• Ross Fadner, Oct 30, 2006, 11:45 AM
  • Forbes: Google Still A Hot BuyForbes.com In a recent Forbes column, venture capitalist Martin Sosnoff, who has invested in Google, Microsoft, Comcast, Akamai and IBM, says "anyone who sells his Google stock now and pays capital gains taxes is feckless." The search giant, currently trading at a near-record high of around $475, is still a buy, as its "numbers are dancing far above what even the most bullish analysts had construed for its September quarter." He adds that its acquisition of YouTube for $1.65 billion "is a petty cash transfer."

    But it's also a potential headache. Following the decision of Viacom to force Google to remove its content from YouTube, other media companies may follow suit. If they do, YouTube could start losing audience. Others may choose to sue. It remains to be seen how much lawsuits like these would cost Google.

    Still, the risk reward is potentially huge, says Sosnoff--"maybe 100 million 20somethings' eyeballs. Advertisers must be licking their chops." Many are waiting to see what YouTube will be able to safely offer besides a banner ad. Read the whole story...
  • EVB Creates Mash-Ups For Adidas-Sponsored MLS Playoffs ClickZ Interactive agency EVB has developed an integrated ad campaign for Major League Soccer sponsor Adidas in partnership with creative teams C-TRL and Eclectic Method. In it, MLS teams that reach the playoffs have been paired in a video mash-up with a song and video from a local artist. Creative Director Jason Zada said the idea was to bring American soccer to light during the most crucial part of the MLS season, by pairing the teams with underground bands from each of the cities represented.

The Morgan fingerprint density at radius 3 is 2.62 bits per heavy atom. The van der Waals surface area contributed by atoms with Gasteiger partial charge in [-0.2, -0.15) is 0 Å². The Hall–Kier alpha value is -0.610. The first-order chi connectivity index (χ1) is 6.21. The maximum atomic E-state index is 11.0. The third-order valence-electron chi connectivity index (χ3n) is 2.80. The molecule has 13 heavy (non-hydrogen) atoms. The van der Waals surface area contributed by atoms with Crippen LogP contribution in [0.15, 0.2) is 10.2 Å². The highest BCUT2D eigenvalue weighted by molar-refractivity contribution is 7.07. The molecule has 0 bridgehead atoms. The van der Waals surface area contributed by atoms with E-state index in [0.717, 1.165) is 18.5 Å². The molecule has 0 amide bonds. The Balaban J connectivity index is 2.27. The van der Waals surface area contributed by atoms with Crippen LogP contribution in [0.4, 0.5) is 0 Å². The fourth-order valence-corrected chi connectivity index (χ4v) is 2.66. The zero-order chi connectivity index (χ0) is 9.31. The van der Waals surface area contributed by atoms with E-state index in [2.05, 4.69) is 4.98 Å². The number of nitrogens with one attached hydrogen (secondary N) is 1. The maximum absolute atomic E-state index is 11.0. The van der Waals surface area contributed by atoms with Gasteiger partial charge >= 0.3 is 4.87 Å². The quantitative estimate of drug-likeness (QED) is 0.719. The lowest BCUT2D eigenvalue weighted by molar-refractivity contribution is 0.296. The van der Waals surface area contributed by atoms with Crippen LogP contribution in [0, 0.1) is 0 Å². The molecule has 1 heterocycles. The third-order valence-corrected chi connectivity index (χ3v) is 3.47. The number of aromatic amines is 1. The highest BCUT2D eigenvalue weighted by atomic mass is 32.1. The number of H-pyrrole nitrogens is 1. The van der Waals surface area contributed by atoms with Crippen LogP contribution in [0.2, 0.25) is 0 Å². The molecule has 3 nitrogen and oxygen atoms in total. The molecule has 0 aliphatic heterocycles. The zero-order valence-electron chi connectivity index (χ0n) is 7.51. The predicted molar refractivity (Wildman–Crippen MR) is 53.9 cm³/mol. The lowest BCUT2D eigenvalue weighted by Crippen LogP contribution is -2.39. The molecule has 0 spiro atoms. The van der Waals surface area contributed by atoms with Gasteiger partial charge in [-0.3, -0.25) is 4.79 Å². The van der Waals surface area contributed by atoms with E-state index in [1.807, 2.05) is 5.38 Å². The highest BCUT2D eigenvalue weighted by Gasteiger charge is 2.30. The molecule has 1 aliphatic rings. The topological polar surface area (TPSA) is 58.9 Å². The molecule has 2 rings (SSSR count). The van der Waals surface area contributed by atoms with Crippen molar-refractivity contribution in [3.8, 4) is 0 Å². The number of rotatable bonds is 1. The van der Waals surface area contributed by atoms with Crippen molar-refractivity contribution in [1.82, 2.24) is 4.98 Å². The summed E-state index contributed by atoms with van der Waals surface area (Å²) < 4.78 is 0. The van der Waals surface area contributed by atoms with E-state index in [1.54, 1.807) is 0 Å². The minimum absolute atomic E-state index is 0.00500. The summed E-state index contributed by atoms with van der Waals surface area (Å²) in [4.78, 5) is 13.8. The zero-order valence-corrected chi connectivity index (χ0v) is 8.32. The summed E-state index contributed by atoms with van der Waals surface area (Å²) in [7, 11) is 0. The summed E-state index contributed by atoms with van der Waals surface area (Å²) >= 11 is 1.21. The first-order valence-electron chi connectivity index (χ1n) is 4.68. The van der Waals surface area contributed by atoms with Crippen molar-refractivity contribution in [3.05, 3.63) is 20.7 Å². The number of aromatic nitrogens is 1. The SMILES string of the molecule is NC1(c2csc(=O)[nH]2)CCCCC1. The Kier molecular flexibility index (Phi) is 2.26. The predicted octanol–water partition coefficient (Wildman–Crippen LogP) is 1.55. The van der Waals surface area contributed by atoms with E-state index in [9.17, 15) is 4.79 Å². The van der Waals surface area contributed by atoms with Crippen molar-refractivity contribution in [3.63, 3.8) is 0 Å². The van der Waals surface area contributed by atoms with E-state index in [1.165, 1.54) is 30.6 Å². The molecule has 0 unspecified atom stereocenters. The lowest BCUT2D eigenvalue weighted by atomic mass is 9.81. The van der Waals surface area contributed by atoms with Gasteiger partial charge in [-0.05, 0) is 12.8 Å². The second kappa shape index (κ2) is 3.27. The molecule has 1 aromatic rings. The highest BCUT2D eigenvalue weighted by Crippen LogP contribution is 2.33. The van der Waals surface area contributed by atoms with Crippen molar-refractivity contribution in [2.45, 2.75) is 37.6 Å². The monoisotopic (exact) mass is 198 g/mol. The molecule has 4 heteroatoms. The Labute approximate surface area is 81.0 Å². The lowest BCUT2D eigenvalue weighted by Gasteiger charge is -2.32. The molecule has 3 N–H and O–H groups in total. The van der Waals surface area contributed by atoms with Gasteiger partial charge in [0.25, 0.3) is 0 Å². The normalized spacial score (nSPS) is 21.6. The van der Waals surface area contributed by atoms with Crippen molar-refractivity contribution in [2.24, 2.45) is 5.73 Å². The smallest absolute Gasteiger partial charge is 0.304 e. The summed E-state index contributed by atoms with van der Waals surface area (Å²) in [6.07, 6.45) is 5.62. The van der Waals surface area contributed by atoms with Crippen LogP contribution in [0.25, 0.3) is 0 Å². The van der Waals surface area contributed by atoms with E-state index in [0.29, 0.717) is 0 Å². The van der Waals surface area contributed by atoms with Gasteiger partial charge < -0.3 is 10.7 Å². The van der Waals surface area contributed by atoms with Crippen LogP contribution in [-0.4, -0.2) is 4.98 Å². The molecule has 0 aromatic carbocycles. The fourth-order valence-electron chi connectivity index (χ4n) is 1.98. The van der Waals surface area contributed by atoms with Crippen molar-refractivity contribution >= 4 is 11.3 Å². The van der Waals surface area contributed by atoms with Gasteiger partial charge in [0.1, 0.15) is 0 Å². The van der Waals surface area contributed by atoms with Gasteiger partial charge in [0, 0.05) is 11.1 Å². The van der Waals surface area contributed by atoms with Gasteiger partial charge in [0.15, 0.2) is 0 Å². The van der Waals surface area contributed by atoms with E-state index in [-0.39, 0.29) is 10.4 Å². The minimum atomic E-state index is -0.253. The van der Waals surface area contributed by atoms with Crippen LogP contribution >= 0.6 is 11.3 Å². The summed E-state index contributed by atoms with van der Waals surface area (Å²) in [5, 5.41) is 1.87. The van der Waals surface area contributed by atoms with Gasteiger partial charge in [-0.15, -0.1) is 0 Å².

The end product is actually seven total mash-ups appearing on a special MLS Mash Ups Web page. To drive traffic to the site, Adidas bought ads on popular soccer Web sites like ESPN Soccernet, SI.com and Fox Sports. The apparel maker also allows fans to upload the mash-ups to their MySpace pages.

    New videos are being edited and uploaded to the site within about 24 hours of the results of each team's progression down the playoff ladder. The final is Nov. 12. The New England Revolution has been paired with the band Mates of State; The Chicago Fire is paired with Academy Is; FC Dallas wit Polyphonic Spree; The Colorado Rapids with Vaux; The Houston Dynamo and Solange Knowles; Chivas USA and Ozomatli; D.C. United with Spank Rock, and the New York Red Bulls with Lordz. Read the whole story...
  • Viacom Orders Comedy Central Content Off YouTubeNew York Post Here's an example of how Google's acquisition of YouTube is changing things for the viral video site's users: Thousands of clips from Comedy Central shows like "The Daily Show," "The Colbert Report" and "South Park" were taken down over the weekend. Instead, users were greeted with the following message: "This video has been removed due to terms of use violation." Users who uploaded the Comedy Central content were also informed that if they attempted to upload video from the Viacom unit again, it would result in the immediate deletion of their accounts.